The festive season is upon us, and it’s pretty much the same deal every year: Shop for gifts last minute Eat like a Sumo wrestler in training Travel to see...
It doesn’t matter where you’re from, there’s a lot that unites us all on this big beautiful rotating ball we call Earth. But one thing that consistently vaires, is tradition.
I love a bit of tradition. Especially when it involves excess food, presents and a family member drinking too much and embarrassing themselves.
Having grown up going to International Schools, I got to take part in some of my classmates' traditions that I hadn’t experienced before. Which got me thinking… This deserves some air time.
Here’s a look at cultural traditions that made me go “ooooo”.
India isn’t just home to my favourite cuisine, it’s also home to some pretty incredible traditions that have rocked my socks off. Is that a saying? It is now.
In Tamil Nadu, in the south of the country, it’s customary to smash a coconut on someone’s head. Why? For health, wealth and success of course!
Baby tossing is also a thing during the first week of December. The ritual consists of children under the age of 2 being shaken by a priest and dropped from a 15m height in either a shrine or a mosque. Practised by both Muslims and Hindus, in Maharashtra and Karnataka states, it was first introduced hundreds of years ago in a bid to cure children of poor health. Today, over 200 families a year still participate in the ritual.
Having been raised in the UK, whenever I think of Spring approaching, I think of Creme Eggs, Mini Eggs and bunny shaped Malteasers. I think of chocolate, lots of chocolate.
But if you grew up in Zenica, Bosnia, you’ll think of scrambled eggs. A.K.A “Čimburijada.” They introduce the season with a huge breakfast of scrambled eggs in a big pan near the river. But it isn’t all eggs, there’s picnics, swimming, BBQing. What a party.
Austria (and Germany) are all about Christmas. We THRIVE when it comes to Christmas. We’re talking snow, we’re talking markets, we’re talking cookies that will have you shedding tears of joy. But with the good, comes the somewhat scary.
In the Germanic countries, on the 5th/ 6th of December we celebrate a day called St Nicholas Tag. It’s a lovely day where children put their shoes out when they go to sleep and St Nicholas comes around during the night and fills their shoes up with sweets. I once tried to hack this system and put out a ski boot, but, no dice.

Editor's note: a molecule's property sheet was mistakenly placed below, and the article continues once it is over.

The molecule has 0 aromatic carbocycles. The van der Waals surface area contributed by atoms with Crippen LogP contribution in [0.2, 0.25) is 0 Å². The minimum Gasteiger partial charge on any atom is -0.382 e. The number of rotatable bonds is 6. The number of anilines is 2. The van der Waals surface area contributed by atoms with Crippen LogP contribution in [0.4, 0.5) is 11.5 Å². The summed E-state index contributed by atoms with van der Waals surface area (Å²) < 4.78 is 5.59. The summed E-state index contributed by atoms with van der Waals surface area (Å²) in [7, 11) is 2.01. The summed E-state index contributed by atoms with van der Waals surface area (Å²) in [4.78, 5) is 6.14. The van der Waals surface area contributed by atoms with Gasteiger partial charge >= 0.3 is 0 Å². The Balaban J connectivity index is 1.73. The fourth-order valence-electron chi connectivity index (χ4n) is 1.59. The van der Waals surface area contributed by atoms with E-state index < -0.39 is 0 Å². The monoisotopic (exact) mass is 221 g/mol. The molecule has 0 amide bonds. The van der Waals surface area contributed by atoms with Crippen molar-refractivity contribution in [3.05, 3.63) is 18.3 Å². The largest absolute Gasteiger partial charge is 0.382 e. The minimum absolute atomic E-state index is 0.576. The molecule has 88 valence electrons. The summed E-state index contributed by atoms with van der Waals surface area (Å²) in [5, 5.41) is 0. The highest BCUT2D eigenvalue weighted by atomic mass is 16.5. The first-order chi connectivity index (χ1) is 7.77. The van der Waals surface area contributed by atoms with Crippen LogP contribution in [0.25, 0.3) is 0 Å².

That’s the good news, the bad news is, we also have this thing called the “Krampus.” Some of you may have seen the Krampus horror movie. For those of you who haven’t, the Krampus is the Germanic version of Santa’s Naughty and Nice list. But instead of a naughty list, we have a massive monster draped in animal skins with a terrifying face, a whip and bells tied to its ankles. Why? To carry naughty children back to the underworld with them in the darkness of course! Love my country ❤️.
If you’re turning 25 in the lovely country of Denmark, and you’re still single, expect to have cinnamon chucked at you by your family. This applies to both men and women, and the tradition calls for the recipient to be doused in water before the yummy spice is thrown at them. It’s all in good jest though.
The Fin’s are fun people, and this is, of course, reflected in their cultural traditions. Tradition number one that I loved: They dig a Sauna. So do we at Wise, in fact, we have one in our London office. Sounds dodgy, I promise it isn’t.
Like us at Wise, the Fin’s don’t see a Sauna as something you only do with family and friends, if you live there, expect to be invited to have a business meeting in one of these hot boxes. Saunas are such an integral part of their culture that they even have a Burger King in Helsinki with one. Because who hasn’t wanted to munch on a Whopper in excessive heat?
Tradition number two that I loved was “Wife Carrying.” Referred to as “Eukonkanto”, the sport dates back to 1992, and they even have a Wife Carrying World Championship where the best wife carrier wins beer, lots of beer.
The Japanese have some fabulous, and I mean FABULOUS, traditions. So I’m going to spit fire through them…
- The crying baby festival (Naki Sumo Misturi) where sumo wrestlers hold up a baby each and the referee puts a scary mask on to make the baby cry, the loudest baby wins. All in the name of good health!
- There’s a belly button festival complete with people dressed as belly buttons on the 28th and 29th of July in Furano, Hokkaido.
- There’s more crying babies on the 3rd February, during Setsbun (the day before the start of Spring.) The Japanese believe that on Setsbun, demons appear across the world, so parents pop on Oni masks and try to scare their kids.
- On January 30th, men gather in Tokyo to stand on a stage and scream declarations of love at their partners. I’d love this to be honest.
On the 5th November Bonfire Night is celebrated across the UK. There are fireworks, bonfires, sparklers, yummy food, oh and there’s the burning of a massive scarecrow male figure (not always, but this does happen.)
Who is this man you ask? It’s Guy Fawkes, who tried to blow up the Houses of Parliament many, many years ago and failed. So today, it’s used as a lovely excuse to get cosy with your friends and family over a hot dog and some mulled wine.
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